Jennie Erdal’s Ghosting is a literary feast which effectively deconstructs the writing process and sheds light on the enigma of ghost writing. Each character is immediately bought to life, particularly the key player Tiger, the pseudonym Erdal gives to the man she spent years working for, writing articles, even novels, under his name. He is ebullient, absurd and charismatic, a one man theatre. Erdal reveals how she tried to use semi-colons as frequently as possible because they were his favourite type of punctuation and the difficulties she encountered when the main criteria for ‘his’ novel was the inclusion of simultaneous orgasm between female twins.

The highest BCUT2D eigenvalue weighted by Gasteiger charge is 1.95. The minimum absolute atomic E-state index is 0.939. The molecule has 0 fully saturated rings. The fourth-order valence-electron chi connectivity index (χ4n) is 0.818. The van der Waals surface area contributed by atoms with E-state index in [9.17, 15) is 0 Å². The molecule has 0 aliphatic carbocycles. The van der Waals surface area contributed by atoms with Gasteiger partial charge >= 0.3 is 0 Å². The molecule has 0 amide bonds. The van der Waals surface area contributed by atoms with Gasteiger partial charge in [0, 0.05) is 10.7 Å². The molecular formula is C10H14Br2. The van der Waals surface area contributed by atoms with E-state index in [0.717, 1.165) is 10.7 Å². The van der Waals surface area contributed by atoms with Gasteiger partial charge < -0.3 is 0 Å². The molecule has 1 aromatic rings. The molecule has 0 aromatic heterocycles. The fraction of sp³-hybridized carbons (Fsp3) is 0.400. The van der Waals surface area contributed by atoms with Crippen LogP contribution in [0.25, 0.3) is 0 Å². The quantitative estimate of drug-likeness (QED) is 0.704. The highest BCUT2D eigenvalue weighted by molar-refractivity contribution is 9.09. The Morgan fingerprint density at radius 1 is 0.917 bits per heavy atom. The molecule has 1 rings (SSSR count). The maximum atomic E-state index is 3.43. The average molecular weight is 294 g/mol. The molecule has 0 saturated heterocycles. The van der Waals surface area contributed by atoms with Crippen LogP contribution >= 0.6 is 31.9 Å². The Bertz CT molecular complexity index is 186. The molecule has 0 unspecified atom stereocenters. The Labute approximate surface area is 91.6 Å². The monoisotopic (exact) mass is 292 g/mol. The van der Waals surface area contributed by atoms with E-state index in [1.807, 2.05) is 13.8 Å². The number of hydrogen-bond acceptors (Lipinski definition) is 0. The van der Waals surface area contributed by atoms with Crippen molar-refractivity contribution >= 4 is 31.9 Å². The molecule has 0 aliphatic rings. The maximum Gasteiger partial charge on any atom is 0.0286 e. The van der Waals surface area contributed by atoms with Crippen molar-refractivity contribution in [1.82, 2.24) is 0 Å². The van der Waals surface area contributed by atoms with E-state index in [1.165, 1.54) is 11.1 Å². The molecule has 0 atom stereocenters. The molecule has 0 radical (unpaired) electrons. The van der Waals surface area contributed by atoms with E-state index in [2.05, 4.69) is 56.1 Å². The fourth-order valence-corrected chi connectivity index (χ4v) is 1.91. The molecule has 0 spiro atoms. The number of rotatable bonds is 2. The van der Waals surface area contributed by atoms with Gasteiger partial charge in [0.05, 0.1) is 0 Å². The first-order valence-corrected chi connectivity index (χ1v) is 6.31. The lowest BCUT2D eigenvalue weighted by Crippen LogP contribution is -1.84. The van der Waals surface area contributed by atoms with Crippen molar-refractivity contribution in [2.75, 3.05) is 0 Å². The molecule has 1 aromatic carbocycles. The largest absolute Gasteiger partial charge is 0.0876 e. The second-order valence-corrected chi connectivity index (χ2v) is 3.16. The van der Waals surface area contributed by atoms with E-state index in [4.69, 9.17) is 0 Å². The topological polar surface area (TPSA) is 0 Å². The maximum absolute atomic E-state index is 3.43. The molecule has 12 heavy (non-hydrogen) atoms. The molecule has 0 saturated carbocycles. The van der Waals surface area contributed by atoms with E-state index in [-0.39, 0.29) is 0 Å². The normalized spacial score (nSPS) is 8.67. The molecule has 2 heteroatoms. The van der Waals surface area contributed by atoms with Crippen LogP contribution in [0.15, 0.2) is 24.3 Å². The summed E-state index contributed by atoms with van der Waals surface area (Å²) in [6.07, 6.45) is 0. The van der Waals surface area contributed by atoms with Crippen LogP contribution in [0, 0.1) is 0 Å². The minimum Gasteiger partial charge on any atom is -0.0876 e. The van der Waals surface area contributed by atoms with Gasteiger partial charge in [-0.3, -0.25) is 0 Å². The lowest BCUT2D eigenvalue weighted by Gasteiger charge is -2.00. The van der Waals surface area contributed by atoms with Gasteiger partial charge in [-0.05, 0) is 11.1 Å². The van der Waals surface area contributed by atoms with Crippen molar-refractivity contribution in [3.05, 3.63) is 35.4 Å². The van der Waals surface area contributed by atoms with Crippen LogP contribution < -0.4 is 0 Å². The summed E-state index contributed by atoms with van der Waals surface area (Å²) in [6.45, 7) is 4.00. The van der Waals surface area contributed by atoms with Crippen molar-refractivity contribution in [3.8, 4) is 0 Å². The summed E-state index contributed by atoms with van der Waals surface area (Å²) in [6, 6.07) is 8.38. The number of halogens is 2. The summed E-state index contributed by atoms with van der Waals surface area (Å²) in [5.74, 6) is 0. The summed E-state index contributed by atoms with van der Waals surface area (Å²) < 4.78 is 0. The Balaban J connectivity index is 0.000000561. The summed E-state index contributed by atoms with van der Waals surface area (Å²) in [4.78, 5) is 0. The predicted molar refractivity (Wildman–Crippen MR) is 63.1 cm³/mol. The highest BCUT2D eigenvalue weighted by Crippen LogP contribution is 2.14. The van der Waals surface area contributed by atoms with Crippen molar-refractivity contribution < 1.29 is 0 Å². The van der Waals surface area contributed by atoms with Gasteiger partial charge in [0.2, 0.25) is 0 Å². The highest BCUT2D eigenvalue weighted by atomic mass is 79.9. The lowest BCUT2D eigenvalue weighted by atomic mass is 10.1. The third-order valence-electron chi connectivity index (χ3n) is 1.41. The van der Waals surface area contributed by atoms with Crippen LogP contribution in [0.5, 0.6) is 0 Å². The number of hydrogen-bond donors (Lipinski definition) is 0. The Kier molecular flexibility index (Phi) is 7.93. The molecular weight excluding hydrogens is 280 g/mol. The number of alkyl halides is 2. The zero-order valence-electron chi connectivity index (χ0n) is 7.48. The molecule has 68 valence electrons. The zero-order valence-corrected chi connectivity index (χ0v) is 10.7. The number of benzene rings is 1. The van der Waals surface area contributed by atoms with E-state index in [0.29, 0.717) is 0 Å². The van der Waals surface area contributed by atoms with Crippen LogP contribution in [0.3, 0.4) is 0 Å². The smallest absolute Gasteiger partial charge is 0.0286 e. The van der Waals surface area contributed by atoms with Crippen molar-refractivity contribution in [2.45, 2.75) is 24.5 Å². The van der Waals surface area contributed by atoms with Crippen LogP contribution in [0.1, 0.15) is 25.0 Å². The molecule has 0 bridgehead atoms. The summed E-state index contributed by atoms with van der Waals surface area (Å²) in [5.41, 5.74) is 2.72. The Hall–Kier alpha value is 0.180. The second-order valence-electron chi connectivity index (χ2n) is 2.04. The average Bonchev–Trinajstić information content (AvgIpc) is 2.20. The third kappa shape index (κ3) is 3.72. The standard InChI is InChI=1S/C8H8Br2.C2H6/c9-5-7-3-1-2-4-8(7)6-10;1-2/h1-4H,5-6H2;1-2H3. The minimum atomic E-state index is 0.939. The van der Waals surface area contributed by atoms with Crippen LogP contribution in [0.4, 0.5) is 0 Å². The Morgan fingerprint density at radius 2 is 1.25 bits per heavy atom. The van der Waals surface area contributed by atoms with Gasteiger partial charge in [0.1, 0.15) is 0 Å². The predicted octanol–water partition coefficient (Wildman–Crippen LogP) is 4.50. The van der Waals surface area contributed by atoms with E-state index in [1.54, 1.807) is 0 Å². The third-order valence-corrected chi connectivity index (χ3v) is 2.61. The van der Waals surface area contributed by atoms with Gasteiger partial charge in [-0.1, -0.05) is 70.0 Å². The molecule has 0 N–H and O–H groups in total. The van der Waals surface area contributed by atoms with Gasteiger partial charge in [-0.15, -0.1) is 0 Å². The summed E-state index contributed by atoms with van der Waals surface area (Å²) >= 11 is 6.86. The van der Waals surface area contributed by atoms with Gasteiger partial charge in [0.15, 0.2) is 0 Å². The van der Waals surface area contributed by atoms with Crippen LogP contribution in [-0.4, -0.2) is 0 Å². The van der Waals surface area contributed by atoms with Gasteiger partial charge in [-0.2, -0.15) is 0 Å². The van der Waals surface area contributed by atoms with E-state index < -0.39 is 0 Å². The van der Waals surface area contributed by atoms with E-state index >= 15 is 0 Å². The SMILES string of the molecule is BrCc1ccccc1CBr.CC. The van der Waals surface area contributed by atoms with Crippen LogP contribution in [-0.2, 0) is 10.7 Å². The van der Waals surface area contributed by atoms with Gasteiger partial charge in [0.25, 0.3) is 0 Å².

She struggles inwardly as she tries desperately to appease him, her considerable intellect suffocated in writing slushy romance novels. And indeed, Erdal shows great literary talent, her love of language spilling out of every page. She pays frequent homage to philosophers and writers, untangling their theories on time and creativity, making the most complex statement accessible.
Ultimately, Ghosting shows itself to be a great novel by creating more questions than answers, making one marvel at the sheer ingenuity of writing.